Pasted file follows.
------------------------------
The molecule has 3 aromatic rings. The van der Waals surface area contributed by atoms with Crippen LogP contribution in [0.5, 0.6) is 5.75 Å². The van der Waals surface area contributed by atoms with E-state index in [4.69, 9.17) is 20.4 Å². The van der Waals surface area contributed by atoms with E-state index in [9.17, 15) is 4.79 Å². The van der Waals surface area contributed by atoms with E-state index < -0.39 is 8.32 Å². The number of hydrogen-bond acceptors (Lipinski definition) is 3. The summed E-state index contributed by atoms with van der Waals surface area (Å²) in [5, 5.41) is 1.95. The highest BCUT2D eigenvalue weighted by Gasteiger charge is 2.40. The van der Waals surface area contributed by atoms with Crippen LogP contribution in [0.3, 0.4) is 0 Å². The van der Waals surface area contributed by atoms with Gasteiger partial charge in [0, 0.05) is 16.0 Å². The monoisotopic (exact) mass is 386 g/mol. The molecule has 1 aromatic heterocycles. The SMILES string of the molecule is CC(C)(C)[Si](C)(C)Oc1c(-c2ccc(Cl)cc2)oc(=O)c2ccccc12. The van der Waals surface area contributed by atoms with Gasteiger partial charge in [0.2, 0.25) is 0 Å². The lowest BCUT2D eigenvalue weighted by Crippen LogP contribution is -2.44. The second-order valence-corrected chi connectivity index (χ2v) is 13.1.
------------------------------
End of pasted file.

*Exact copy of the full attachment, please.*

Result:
The molecule has 3 aromatic rings. The van der Waals surface area contributed by atoms with Crippen LogP contribution in [0.5, 0.6) is 5.75 Å². The van der Waals surface area contributed by atoms with E-state index in [4.69, 9.17) is 20.4 Å². The van der Waals surface area contributed by atoms with E-state index in [9.17, 15) is 4.79 Å². The van der Waals surface area contributed by atoms with E-state index < -0.39 is 8.32 Å². The number of hydrogen-bond acceptors (Lipinski definition) is 3. The summed E-state index contributed by atoms with van der Waals surface area (Å²) in [5, 5.41) is 1.95. The highest BCUT2D eigenvalue weighted by Gasteiger charge is 2.40. The van der Waals surface area contributed by atoms with Crippen LogP contribution in [0.3, 0.4) is 0 Å². The van der Waals surface area contributed by atoms with Gasteiger partial charge in [0, 0.05) is 16.0 Å². The monoisotopic (exact) mass is 386 g/mol. The molecule has 1 aromatic heterocycles. The SMILES string of the molecule is CC(C)(C)[Si](C)(C)Oc1c(-c2ccc(Cl)cc2)oc(=O)c2ccccc12. The van der Waals surface area contributed by atoms with Gasteiger partial charge in [0.2, 0.25) is 0 Å². The lowest BCUT2D eigenvalue weighted by Crippen LogP contribution is -2.44. The second-order valence-corrected chi connectivity index (χ2v) is 13.1.